On the village green at Lower Dunstone.
O/S Grid Ref: SX/71672/75845 Longitude/Latitude (Degrees+/-): -3.81342/50.56821
Map location: Click here to view map.
Purpose: Waymarker for the path to Widecombe Church.
Size: 3 feet (0.91 metres) tall. 1 foot 11 inches (0.58 metres) across the arms. The shaft is 14 inches (0.36 metres) wide and 8 inches (0.20 metres) in depth.
Information: The manor house next to the village green is Dunstone Court, the traditional home of the Hamlyn family. Prior to 1860, the cross had fallen and was taken for safekeeping by the Rev. J.H. Mason, Vicar of Widecombe, and set up at the end of the wall to his garden. In 1981, Miss M. Hamlyn arranged for the cross to be re-erected in its rightful place back on the Dunstone village green.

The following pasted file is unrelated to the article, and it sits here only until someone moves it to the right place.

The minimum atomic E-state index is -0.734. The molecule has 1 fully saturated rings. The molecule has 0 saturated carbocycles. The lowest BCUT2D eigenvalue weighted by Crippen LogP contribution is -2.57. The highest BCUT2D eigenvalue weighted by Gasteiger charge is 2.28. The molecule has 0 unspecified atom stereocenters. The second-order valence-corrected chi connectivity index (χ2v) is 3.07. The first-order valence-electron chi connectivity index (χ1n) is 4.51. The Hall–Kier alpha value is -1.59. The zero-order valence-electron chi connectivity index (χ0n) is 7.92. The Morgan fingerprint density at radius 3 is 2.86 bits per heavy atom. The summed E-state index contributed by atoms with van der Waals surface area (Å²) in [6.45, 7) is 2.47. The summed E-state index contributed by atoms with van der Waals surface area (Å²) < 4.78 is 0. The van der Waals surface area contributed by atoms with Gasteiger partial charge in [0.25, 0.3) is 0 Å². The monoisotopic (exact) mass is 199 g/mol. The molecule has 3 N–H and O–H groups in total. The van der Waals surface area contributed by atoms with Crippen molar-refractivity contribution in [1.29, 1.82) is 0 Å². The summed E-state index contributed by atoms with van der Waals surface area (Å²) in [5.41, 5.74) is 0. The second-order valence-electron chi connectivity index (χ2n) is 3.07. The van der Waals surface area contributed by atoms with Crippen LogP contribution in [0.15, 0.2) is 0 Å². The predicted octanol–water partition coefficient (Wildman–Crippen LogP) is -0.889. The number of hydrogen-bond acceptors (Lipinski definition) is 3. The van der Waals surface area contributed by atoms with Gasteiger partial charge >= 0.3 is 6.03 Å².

On one face of the cross, below the level of the arms, there is an incised cross which measures 8 inches (20 centimetres) high and 5 inches (13 centimetres) across the arms. The shaft of the cross is shorter than it was originally and it has been set up on a stack of three boulders.
Also on this tiny village green is the ‘Dun’, or ‘Rent’ Stone. This is a large boulder with a flat top, which is pock-marked with small depressions or rock basins. During previous centuries, the Lord of the Manor used to hold his court here and his tenants would deposit their rent, in coins, in these depressions. It is said that, during the plague, vinegar would have been poured into the depressions in order to cleanse the coins and to reduce the chance of a spread of the infection. Did the presence of this ‘Dun Stone’ give its name to the Manor? Or was it the other way around?